‘Notwithstanding the pandemic difficulties, we have been working hard with Genoa’s port, services and health authorities to be ready for this moment,’ Edoardo Monzani, CEO of Stazioni Marittime, told Seatrade Cruise News a few days ahead of MSC Grandiosa’s first departure on August 16.
The wait for a resumption of cruises in the West Mediterranean came to an end when Italy’s COVID-19 Technical Scientific Committee approved the safety protocol defined by the Health Minister and Minister of Transport and Infrastructure with ports and cruise operators on August 5, followed by the formal green light from Italy’s government.
MSC Grandiosa is preparing to start seven-night West Med cruises on Sunday with Costa Diadema beginning on September 19, both from Genoa.
‘We have completely redesigned the layout of the welcome and check-in areas and guest flows in and outside the cruise terminal to satisfy the national safety protocol as well as the higher standards requested by MSC Cruises’ safety protocol,’ explained Monzani.
Personnel from MSC Cruises, the main stakeholder in Stazioni Marittime, and from the terminal operator have been conducting test runs this past week with crew simulating arriving passengers under the supervision of the maritime, air and border health offices (USMAF, Uffici di Sanità Marittima, Aerea e di Frontiera).
‘Thanks to these trials, we have fine-tuned the whole process and flows and now we are ready to resume operations,’ Monzani said.
Starting on Sunday and for subsequent departures, the redesigned embarkation procedure with digital check-in processes will see passengers coming from Schengen area countries arriving in groups under pre-arranged time slots advised by the cruise company to manage guest flow.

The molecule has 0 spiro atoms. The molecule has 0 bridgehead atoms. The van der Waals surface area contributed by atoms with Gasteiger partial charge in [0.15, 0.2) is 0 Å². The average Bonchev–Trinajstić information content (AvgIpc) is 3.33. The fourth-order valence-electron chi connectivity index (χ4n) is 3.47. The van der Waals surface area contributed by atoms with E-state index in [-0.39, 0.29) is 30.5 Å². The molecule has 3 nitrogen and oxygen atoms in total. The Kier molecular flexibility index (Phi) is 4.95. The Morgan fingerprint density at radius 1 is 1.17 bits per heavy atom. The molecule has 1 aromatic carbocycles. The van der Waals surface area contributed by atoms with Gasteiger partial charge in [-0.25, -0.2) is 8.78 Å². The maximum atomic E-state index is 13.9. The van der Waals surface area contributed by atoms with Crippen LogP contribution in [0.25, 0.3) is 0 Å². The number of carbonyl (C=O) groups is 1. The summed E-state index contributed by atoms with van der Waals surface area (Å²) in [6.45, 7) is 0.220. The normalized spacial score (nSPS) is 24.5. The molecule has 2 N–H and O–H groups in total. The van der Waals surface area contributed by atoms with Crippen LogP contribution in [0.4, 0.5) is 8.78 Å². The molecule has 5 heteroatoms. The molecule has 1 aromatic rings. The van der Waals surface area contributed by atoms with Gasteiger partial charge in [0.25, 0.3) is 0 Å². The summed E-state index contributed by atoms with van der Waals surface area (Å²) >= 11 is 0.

Once entering the cruise terminal at ground level, guests will begin with a temperature check and then health questionnaire screening while their luggage will follow a separate flow via X-ray check and sanitization processes before being loaded on board.
Checked guests who get the all-clear will then proceed to the terminal’s mid-level floor where 15 stations accommodating a doctor and nurse will conduct a swab test.
‘Once completed, the guests will move to a 400-seat waiting area with social distancing measures, where they will stay for up to 45 minutes, the average time required for the test results,’ Monzani explained.
Swab testing machines
MSC Cruises will house the swab testing machines on board, not only for the embarkation process but also for further tests undertaken during the cruise.
If the test is negative, the guest will proceed to the next stage of the embarkation receiving the MSC for Me electronic bracelet, as normal.
If the test comes back positive, ‘the guest and his/her family or accompanying persons will be taken to an isolated area, where they will be asked to undertake a second health screening and a molecular swab test, which will be sent to the laboratories at Genoa’s San Martino, with results expected within a few hours,’ said Monzani.
If the results are found to be positive the guest(s) will be denied boarding and the local health authorities will be informed.
The costs of all procedures and tests are covered by the cruise line.
MSC Cruises has introduced a new COVID-19 Protection Plan insurance which if purchased, will cover the traveler if they become infected prior to their departure, in case they are not able to travel, and during and after the cruise if they fall ill.
For the first sailing on Sunday, 1,500 passengers will embark in Genoa while, for the follow-on cruises, this figure will reach up to 70% of the ship’s capacity, MSC said.